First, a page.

by Sarah Halfpenny
The sale of cards, gifts, flowers and chocolates on Valentine’s Day has turned it into a multi-billion-dollar industry worldwide. But it wasn’t always this way! Read on to discover more about this day of love …
1. Putting it all on the line for love!
According to legend, Saint Valentine – a 3rd-century Roman martyr – was imprisoned and executed for secretly marrying couples in love, defying the Roman Emperor’s ban on marriage. The Catholic Church later declared 14th February as Saint Valentine’s feast day, and the tradition of celebrating love and affection on this day began to spread throughout Europe in the Middle Ages.
2. More than just romance!
Some countries, like Finland and Estonia, celebrate Friendship Day on 14th February. The day is dedicated to celebrating the bond between friends and recognising the importance of platonic love and companionship. People exchange gifts and cards, spend time with their friends, and attend events and parties to mark the occasion. This shift in focus allows people who may not be in romantic relationships to still take part in the festivities and feel included in the celebration.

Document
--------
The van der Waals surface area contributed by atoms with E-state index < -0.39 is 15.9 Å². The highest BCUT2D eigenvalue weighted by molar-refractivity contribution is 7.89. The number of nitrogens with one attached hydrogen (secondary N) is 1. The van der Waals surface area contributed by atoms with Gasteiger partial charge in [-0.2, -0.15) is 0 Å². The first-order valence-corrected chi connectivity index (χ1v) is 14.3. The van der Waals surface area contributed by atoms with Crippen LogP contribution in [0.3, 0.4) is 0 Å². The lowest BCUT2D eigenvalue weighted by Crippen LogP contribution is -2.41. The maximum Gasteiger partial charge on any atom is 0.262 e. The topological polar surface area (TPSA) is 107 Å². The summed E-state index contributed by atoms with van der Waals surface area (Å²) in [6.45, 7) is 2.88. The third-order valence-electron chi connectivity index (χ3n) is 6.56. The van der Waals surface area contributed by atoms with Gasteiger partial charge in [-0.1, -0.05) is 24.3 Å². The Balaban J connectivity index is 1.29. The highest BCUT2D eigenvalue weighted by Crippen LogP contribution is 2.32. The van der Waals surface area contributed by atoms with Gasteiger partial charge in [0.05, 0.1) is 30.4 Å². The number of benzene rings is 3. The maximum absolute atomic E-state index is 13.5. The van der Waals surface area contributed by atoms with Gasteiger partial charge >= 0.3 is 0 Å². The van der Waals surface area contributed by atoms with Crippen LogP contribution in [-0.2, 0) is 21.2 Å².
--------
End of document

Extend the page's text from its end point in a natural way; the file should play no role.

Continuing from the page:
3. Roses are red (and plentiful!)
In the United States alone, more than 250 million roses are sold on Valentine’s Day. Since roses don’t grow in the colder February temperatures in the US, many countries including Kenya, Columbia and Ecuador export them to meet the demand.
4. Who wrote it first?
The first recorded Valentine’s letter was written in 1415 by Charles, Duke of Orleans, to his wife while he was imprisoned in the Tower of London. This letter has become a symbol of the timelessness of love and the enduring bond between partners, even in the face of separation and adversity, and is considered an historic milestone in the celebration of Valentine’s Day.
5. A ‘sweet’ Japanese tradition
In Japan, it is customary for women to give chocolates to men as a sign of love and affection on 14th February. There are two types of chocolates that women give: ‘giri-choco’ for colleagues or acquaintances, and ‘honmei-choco’, given to someone for whom the giver has romantic feelings. On 14th March, men return the gesture on ‘White Day’, giving white chocolate or other gifts to the women who gave them Valentine’s Day chocolates. This tradition creates a reciprocal exchange of love and affection between men and women, and has become a widely recognised and celebrated aspect of Japanese culture.